A solar storm that arrived on Earth earlier today may tempt the gremlins in your GPS and cell phones but also promises to put on a spectacular northern lights show.
Space weather watchers say the coronal mass ejection that's visiting the planet at this moment promises to make the skies above Edmonton and northern Alberta, and potentially as far south as Calgary, dance with colour and light Thursday night and Friday morning.
"There is a potential for increased activity tonight due to an inbound coronal mass ejection that accompanied a solar flare," states aurorawatch.ca, the University of Alberta's northern lights watchers.
"A coronal mass ejection is an emission of plasma from the sun. It is these particles that will eventually reach the Earth and potentially 'rain-down' into the upper atmosphere treating everyone to a show."
According to the U.S. National Oceanic and Atmospheric Administration, the coronal mass ejection arrived near Earth at 12:32 p.m. MST, initiating the start of a geomagnetic storm.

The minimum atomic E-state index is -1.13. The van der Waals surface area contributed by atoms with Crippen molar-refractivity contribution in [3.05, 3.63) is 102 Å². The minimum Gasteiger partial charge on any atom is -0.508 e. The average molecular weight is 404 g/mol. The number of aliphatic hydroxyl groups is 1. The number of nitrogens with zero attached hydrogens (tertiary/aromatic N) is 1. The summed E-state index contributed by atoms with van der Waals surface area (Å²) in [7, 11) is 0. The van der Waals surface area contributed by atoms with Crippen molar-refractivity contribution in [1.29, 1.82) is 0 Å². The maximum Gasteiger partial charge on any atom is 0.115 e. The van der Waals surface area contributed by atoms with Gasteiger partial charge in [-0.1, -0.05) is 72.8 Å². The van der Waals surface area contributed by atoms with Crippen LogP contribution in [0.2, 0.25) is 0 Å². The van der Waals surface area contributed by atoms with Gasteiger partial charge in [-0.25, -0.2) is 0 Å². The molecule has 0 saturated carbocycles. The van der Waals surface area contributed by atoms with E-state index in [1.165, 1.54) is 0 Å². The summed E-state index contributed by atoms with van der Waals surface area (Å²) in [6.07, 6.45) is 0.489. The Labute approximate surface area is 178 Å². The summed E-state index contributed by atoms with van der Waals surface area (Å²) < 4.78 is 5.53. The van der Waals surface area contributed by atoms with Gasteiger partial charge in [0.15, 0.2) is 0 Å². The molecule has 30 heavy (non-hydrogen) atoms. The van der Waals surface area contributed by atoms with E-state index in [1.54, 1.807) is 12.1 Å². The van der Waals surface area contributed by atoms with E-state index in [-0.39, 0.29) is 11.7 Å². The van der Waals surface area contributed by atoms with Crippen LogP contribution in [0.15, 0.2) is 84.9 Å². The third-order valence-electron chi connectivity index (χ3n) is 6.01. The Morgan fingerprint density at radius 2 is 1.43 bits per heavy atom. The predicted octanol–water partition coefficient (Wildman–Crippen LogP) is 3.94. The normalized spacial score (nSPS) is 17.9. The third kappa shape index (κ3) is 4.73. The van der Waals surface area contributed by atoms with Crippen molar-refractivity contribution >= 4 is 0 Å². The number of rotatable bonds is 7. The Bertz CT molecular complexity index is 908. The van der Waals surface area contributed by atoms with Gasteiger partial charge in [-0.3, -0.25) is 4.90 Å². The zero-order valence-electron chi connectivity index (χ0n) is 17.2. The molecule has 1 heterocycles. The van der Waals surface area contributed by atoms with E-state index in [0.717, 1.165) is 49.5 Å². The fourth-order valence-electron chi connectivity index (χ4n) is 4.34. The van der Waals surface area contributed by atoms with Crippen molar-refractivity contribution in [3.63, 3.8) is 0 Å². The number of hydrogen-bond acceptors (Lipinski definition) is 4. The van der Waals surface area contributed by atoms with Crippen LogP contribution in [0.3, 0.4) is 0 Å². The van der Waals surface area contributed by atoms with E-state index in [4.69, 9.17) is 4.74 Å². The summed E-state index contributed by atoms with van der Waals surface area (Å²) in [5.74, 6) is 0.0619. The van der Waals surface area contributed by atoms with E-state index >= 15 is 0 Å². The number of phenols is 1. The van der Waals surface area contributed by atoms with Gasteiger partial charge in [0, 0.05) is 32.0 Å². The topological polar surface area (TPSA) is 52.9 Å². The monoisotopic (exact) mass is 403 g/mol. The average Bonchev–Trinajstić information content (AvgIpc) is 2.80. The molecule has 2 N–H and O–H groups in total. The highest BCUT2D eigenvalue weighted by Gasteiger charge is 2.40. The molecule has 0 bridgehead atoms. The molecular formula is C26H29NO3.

Ruth Ann Chicoine with the Canadian Space Agency said a nationwide alert had been issued, adding there hasn't been a northern lights phenomenon like this in a year or two.
Sky-watchers not wanting to go out in the cold or not able to get to a dark enough area weren't out of luck. AuroraMAX – a partnership between the University of Calgary, the City of Yellowknife, Astronomy North and the Canadian Space Agency – live streams the northern lights from Yellowknife.
"The good news for aurora watchers is that these particles can disrupt the magnetic field of the Earth enabling trapped particles to also 'rain-down' for a couple of days," according to aurorawatch.
"So if you don't get chance to see anything tonight, you might stand a chance tomorrow too."